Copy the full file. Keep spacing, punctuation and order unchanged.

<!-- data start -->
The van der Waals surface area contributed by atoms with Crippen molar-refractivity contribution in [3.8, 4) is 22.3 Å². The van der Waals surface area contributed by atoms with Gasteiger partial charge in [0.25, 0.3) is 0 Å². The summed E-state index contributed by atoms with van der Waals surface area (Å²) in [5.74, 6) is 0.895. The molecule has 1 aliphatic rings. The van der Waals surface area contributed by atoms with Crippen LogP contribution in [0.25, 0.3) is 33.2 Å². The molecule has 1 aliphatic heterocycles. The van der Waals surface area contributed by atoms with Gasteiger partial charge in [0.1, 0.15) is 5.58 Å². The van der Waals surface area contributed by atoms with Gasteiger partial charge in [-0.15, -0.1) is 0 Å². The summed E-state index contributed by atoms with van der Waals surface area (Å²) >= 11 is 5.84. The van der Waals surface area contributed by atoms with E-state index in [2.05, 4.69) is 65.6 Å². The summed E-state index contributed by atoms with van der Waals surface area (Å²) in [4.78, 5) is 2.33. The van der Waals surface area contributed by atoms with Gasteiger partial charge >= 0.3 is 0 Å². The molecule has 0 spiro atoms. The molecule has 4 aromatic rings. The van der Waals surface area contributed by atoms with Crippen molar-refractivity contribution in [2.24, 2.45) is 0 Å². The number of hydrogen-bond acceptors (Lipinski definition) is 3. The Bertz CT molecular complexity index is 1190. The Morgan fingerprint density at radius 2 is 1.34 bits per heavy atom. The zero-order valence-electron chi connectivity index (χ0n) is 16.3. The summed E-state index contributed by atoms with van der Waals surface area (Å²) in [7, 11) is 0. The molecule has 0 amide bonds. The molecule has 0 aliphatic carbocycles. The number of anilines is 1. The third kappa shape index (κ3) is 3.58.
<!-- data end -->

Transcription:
The van der Waals surface area contributed by atoms with Crippen molar-refractivity contribution in [3.8, 4) is 22.3 Å². The van der Waals surface area contributed by atoms with Gasteiger partial charge in [0.25, 0.3) is 0 Å². The summed E-state index contributed by atoms with van der Waals surface area (Å²) in [5.74, 6) is 0.895. The molecule has 1 aliphatic rings. The van der Waals surface area contributed by atoms with Crippen LogP contribution in [0.25, 0.3) is 33.2 Å². The molecule has 1 aliphatic heterocycles. The van der Waals surface area contributed by atoms with Gasteiger partial charge in [0.1, 0.15) is 5.58 Å². The van der Waals surface area contributed by atoms with Gasteiger partial charge in [-0.15, -0.1) is 0 Å². The summed E-state index contributed by atoms with van der Waals surface area (Å²) >= 11 is 5.84. The van der Waals surface area contributed by atoms with E-state index in [2.05, 4.69) is 65.6 Å². The summed E-state index contributed by atoms with van der Waals surface area (Å²) in [4.78, 5) is 2.33. The van der Waals surface area contributed by atoms with Gasteiger partial charge >= 0.3 is 0 Å². The molecule has 0 spiro atoms. The molecule has 4 aromatic rings. The van der Waals surface area contributed by atoms with Crippen molar-refractivity contribution in [2.24, 2.45) is 0 Å². The number of hydrogen-bond acceptors (Lipinski definition) is 3. The Bertz CT molecular complexity index is 1190. The Morgan fingerprint density at radius 2 is 1.34 bits per heavy atom. The zero-order valence-electron chi connectivity index (χ0n) is 16.3. The summed E-state index contributed by atoms with van der Waals surface area (Å²) in [7, 11) is 0. The molecule has 0 amide bonds. The molecule has 0 aliphatic carbocycles. The number of anilines is 1. The third kappa shape index (κ3) is 3.58.